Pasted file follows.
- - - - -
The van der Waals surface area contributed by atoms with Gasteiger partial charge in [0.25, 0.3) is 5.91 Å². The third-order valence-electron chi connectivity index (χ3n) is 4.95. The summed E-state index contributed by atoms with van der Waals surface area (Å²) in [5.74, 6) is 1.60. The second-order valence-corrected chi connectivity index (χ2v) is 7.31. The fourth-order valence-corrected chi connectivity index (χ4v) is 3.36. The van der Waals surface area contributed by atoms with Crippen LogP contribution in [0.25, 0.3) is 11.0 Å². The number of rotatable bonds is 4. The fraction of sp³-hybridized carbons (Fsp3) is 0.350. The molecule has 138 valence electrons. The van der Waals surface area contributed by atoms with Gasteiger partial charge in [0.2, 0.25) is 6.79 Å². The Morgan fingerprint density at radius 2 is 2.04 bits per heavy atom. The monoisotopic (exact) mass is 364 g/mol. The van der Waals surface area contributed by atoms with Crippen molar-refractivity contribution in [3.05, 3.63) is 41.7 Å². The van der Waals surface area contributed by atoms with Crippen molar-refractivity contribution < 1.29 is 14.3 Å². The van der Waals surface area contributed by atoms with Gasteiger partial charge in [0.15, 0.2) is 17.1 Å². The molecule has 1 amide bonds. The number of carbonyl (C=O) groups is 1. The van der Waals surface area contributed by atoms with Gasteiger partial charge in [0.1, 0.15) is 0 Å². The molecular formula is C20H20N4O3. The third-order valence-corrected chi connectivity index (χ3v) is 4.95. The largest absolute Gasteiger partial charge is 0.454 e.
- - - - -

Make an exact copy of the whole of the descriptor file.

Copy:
The van der Waals surface area contributed by atoms with Gasteiger partial charge in [0.25, 0.3) is 5.91 Å². The third-order valence-electron chi connectivity index (χ3n) is 4.95. The summed E-state index contributed by atoms with van der Waals surface area (Å²) in [5.74, 6) is 1.60. The second-order valence-corrected chi connectivity index (χ2v) is 7.31. The fourth-order valence-corrected chi connectivity index (χ4v) is 3.36. The van der Waals surface area contributed by atoms with Crippen LogP contribution in [0.25, 0.3) is 11.0 Å². The number of rotatable bonds is 4. The fraction of sp³-hybridized carbons (Fsp3) is 0.350. The molecule has 138 valence electrons. The van der Waals surface area contributed by atoms with Gasteiger partial charge in [0.2, 0.25) is 6.79 Å². The Morgan fingerprint density at radius 2 is 2.04 bits per heavy atom. The monoisotopic (exact) mass is 364 g/mol. The van der Waals surface area contributed by atoms with Crippen molar-refractivity contribution in [3.05, 3.63) is 41.7 Å². The van der Waals surface area contributed by atoms with Crippen molar-refractivity contribution < 1.29 is 14.3 Å². The van der Waals surface area contributed by atoms with Gasteiger partial charge in [0.15, 0.2) is 17.1 Å². The molecule has 1 amide bonds. The number of carbonyl (C=O) groups is 1. The van der Waals surface area contributed by atoms with Gasteiger partial charge in [0.1, 0.15) is 0 Å². The molecular formula is C20H20N4O3. The third-order valence-corrected chi connectivity index (χ3v) is 4.95. The largest absolute Gasteiger partial charge is 0.454 e.